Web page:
Performance icon
January 7, 1903: L’étranger, an action musicale by Vincent d’Indy (51) to his own words, is performed for the first time, at the Théâtre de la Monnaie, Brussels. Present is Claude Debussy (40) who hugs the composer at the end of the performance.
Event icon
October 1, 1903: Claude Debussy (41) meets Emma Bardac for the first time. She is the wife of banker Sigismond Bardac, a singer, and the former mistress of Gabriel Fauré (58).
Performance icon
January 9, 1904: Estampes for piano by Claude Debussy (41), is performed for the first time, by the Société National de Musique, Paris. The audience requires the pianist, Ricardo Viñes, to encore “Jardin sous la pluie.”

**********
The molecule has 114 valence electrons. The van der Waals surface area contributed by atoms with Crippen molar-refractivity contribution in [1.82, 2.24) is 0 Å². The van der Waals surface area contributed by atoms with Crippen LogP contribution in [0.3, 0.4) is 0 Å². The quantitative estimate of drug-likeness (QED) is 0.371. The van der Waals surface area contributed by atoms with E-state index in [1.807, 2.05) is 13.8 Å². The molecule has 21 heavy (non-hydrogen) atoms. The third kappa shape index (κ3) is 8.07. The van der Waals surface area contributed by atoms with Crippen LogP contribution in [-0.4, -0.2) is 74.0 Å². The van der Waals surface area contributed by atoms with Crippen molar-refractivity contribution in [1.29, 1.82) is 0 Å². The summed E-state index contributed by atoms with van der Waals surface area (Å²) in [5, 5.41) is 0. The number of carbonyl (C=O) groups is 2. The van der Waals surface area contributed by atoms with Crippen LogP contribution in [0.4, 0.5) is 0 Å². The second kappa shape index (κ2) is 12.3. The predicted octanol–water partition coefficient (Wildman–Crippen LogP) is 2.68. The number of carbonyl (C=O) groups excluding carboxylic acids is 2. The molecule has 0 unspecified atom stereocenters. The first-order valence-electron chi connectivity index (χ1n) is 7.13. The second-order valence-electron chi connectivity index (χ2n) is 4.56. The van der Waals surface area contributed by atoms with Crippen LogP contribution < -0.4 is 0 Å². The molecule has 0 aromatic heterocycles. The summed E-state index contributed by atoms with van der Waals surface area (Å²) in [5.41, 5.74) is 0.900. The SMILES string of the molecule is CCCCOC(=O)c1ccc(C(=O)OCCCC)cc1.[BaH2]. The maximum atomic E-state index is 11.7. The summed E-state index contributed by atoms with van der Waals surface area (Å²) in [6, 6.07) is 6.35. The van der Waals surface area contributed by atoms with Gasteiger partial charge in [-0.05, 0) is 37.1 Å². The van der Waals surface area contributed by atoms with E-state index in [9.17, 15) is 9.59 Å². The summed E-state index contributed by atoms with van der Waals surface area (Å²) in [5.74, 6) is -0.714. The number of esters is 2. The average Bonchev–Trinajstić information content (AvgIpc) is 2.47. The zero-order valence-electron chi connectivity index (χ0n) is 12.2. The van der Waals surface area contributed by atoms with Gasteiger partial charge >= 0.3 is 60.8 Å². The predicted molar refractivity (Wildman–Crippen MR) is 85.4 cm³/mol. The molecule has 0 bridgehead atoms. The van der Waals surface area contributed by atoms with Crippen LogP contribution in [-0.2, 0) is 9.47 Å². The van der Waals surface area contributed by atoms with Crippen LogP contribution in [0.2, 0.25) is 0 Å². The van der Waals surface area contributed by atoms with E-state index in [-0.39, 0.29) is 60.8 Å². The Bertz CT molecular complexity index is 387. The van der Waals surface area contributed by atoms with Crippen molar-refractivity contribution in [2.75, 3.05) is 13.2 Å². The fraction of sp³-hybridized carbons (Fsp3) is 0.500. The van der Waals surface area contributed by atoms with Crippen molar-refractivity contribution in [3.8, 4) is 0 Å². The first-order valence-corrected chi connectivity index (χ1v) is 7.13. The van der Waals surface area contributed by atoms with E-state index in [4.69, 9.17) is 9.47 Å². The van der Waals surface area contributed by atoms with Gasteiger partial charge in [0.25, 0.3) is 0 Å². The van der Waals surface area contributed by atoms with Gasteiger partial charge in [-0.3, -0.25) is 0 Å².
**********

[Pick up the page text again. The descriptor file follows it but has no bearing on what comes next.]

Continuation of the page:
Event icon
July 15, 1904: Claude Debussy (41) puts his wife, Rosalie “Lily” Texier on a train to her parents’ home, and goes to Emma Bardac. He is planning to leave her for Emma Bardac.
Event icon
July 30, 1904: Claude Debussy (41) and Emma Bardac depart Paris for Jersey. They are both married, but not to each other.
Event icon
August 10, 1904: Writing from Pourville, near Dieppe, Claude Debussy (41) tells his wife Lily that he is leaving her. He does not mention his mistress, Emma Bardac, who is presently with him.
Event icon
September 25, 1904: Claude Debussy (42) returns to Paris after leaving his wife and spending over a month in Jersey with his mistress, Emma Bardac. He moves into an apartment alone, rented on credit.
Event icon
October 13, 1904: Three months after her husband, Claude Debussy (42), left her, Rosalie “Lily” Texier shoots herself “beneath the breast” in her Paris home. She will survive, and the bullet will never be removed.
Performance icon